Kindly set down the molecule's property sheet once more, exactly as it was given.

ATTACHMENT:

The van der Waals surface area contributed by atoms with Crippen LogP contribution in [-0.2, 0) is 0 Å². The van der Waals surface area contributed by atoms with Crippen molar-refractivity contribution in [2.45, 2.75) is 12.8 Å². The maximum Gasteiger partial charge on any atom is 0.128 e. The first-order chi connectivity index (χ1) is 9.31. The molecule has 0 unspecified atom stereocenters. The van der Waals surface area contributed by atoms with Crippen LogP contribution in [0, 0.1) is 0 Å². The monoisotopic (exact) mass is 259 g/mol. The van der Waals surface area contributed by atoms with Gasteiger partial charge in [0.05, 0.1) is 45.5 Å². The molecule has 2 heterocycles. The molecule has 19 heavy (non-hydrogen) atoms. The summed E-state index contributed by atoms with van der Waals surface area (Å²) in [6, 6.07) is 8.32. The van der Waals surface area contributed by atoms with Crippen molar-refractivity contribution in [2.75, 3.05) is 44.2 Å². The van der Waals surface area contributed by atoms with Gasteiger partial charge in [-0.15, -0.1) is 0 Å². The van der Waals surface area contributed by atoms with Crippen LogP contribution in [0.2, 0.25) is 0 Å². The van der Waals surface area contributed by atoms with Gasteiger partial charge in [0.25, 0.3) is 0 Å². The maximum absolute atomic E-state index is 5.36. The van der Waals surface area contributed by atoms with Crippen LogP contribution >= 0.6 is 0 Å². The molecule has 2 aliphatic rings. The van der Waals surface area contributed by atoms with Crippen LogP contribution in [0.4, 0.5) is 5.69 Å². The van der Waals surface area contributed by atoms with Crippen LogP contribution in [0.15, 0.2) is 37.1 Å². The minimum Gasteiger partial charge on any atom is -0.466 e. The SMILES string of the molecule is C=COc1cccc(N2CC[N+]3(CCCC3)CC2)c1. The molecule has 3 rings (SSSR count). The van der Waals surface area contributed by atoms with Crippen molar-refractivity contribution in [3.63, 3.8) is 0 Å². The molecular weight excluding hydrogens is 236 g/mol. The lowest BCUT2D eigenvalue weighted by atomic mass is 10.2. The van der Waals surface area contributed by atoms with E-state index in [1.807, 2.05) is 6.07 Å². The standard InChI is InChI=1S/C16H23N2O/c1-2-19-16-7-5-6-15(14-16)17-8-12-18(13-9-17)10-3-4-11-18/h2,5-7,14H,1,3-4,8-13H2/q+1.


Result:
The van der Waals surface area contributed by atoms with Crippen LogP contribution in [-0.2, 0) is 0 Å². The van der Waals surface area contributed by atoms with Crippen molar-refractivity contribution in [2.45, 2.75) is 12.8 Å². The maximum Gasteiger partial charge on any atom is 0.128 e. The first-order chi connectivity index (χ1) is 9.31. The molecule has 0 unspecified atom stereocenters. The van der Waals surface area contributed by atoms with Crippen LogP contribution in [0, 0.1) is 0 Å². The monoisotopic (exact) mass is 259 g/mol. The van der Waals surface area contributed by atoms with Gasteiger partial charge in [0.05, 0.1) is 45.5 Å². The molecule has 2 heterocycles. The molecule has 19 heavy (non-hydrogen) atoms. The summed E-state index contributed by atoms with van der Waals surface area (Å²) in [6, 6.07) is 8.32. The van der Waals surface area contributed by atoms with Crippen molar-refractivity contribution in [2.75, 3.05) is 44.2 Å². The van der Waals surface area contributed by atoms with Gasteiger partial charge in [-0.15, -0.1) is 0 Å². The van der Waals surface area contributed by atoms with Crippen LogP contribution in [0.2, 0.25) is 0 Å². The van der Waals surface area contributed by atoms with Gasteiger partial charge in [0.25, 0.3) is 0 Å². The maximum absolute atomic E-state index is 5.36. The van der Waals surface area contributed by atoms with Crippen LogP contribution >= 0.6 is 0 Å². The molecule has 2 aliphatic rings. The van der Waals surface area contributed by atoms with Crippen LogP contribution in [0.4, 0.5) is 5.69 Å². The van der Waals surface area contributed by atoms with Crippen LogP contribution in [0.15, 0.2) is 37.1 Å². The minimum Gasteiger partial charge on any atom is -0.466 e. The SMILES string of the molecule is C=COc1cccc(N2CC[N+]3(CCCC3)CC2)c1. The molecule has 3 rings (SSSR count). The van der Waals surface area contributed by atoms with Crippen molar-refractivity contribution in [3.63, 3.8) is 0 Å². The molecular weight excluding hydrogens is 236 g/mol. The lowest BCUT2D eigenvalue weighted by atomic mass is 10.2. The van der Waals surface area contributed by atoms with E-state index in [1.807, 2.05) is 6.07 Å². The standard InChI is InChI=1S/C16H23N2O/c1-2-19-16-7-5-6-15(14-16)17-8-12-18(13-9-17)10-3-4-11-18/h2,5-7,14H,1,3-4,8-13H2/q+1.